Dear Mrs. Vera: What’s the difference between Costco & Wal*Mart?

Dear Mrs. Vera,

Can you please tell me the difference between Costco and Wal*Mart?  I can never decide where to shop.

Regards,
Walton Brotman Anaheim,
Azuza, California

Mrs. Vera Newman, San Francisco, California. Photo: Emi Photo

Mrs. Vera Newman,
San Francisco, California.
Photo: Emi Photo

Dear Warner Brothers,

First of all, I love your cartoons from sixty years ago! It’s an honor to help you out in understanding the often tricky etiquette of Dollar Politics facing modern consumers. I hope you’ll forgive me changing the spelling of your name a bit, for every time I said “Walton, Brotman, Anaheim, AZUZA!!!” 3 times I got an explosive, awfully smoky, brimstoney telemarketer of some kind right in the middle of my house, uninvited, though he hissed otherwise. But I feel it is acceptable to be very firm regarding these kind of intrusions, especially right at dinner time.  “Make an appointment” is, after all, a completely professional — if terse — sentence.

Thanks to your obscure and esoteric inquiry into the vast, uncharted unknown, I’ve been led down a most surprising path this week, in the spirit of helping you decide how best to spend your shopping dollars, having little more to go on than the odd, blurry photos you sent in of two apparently unrelated but nevertheless spooky, so-called Area Aisle 13s, both mysteriously filled with disturbing, globby, ectoplasmic and on-set diabetic shoppers haunting the unpleasantly lit locale.  Detailed forensic testing of the photos revealed tantalizing glimpses of what appear to be, among many other things, gallon-sized jars of stuffed olives in one image, while the other revealed massive amounts of discs of music of the kind that appeal to people who buy their music while grocery shopping, and many, many forms of ammunition. I knew a field trip was in order to assess the possible threat to our nation these warehouses of doom may pose!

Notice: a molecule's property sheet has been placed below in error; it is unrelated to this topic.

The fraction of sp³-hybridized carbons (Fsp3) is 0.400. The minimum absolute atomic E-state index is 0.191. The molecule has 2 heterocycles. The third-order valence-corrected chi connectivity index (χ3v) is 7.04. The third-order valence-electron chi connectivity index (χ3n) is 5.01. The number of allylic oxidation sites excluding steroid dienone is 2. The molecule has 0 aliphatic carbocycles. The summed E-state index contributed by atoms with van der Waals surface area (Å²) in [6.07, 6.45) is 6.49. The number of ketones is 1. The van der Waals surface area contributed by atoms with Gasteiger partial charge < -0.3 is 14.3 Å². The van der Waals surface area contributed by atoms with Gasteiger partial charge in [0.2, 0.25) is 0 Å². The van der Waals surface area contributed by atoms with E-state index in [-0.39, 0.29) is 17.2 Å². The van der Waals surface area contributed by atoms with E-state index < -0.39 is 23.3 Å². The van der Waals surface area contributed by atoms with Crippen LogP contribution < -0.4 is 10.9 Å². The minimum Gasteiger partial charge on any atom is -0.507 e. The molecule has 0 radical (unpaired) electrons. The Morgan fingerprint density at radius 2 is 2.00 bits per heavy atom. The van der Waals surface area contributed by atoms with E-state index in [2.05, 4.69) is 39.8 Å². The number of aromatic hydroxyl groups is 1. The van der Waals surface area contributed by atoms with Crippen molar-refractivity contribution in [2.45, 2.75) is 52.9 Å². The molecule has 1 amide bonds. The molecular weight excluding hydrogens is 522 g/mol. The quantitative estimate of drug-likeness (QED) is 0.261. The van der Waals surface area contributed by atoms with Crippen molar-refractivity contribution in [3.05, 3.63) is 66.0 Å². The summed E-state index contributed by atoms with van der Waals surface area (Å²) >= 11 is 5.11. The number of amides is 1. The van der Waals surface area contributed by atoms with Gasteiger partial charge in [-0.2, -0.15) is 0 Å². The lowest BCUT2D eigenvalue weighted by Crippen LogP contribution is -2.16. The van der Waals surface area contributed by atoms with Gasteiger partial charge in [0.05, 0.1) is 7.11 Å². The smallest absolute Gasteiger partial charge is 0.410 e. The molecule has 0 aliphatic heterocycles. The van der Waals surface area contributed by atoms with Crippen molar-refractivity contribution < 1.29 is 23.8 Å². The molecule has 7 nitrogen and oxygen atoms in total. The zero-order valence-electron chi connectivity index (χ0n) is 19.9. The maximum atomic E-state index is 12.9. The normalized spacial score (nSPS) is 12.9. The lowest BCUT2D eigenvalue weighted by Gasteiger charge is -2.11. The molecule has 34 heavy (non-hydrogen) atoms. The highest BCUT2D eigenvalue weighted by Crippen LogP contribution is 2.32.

Well, people have been telling me for quite some time now that I’ve been living under a very stylish rock for years, which is a lovely thing to say and quite true since that capstone from TutenWhatchama CallHer’s pyramid landed on me, um, a while ago, so I’m happy to report getting out from under it and visiting both places in person.  Evidently, every town has one of these “Wal*Marts”, sort of like they all have a city dump or a city jail, and it’s just a cost to society that must be born equally among the impoverished who work there and their owners.  Now I only visited the one Wal*Mart since my contact lenses froze off after a very brief period of visitation. My initial impression, and the one I left with, was that of an impractically over-ordered swirling gyre of trash floating in a boxy pacific ocean being utilized like some kind of ’70′s-style singles bar for the massive, wheelchair-bound Wal*Rus set with their swinging, on-the-go, lethargic and cheap, jumbo-sized lifestyle.  But the music playing there cracked my hearing-aid batteries before I could fit a gun or a 25 lb. value-pack of strawberry double-stuff’d Oreos into my cart let alone find out where they kept the desperately helpful staff from Oompa-Loompa Island at night.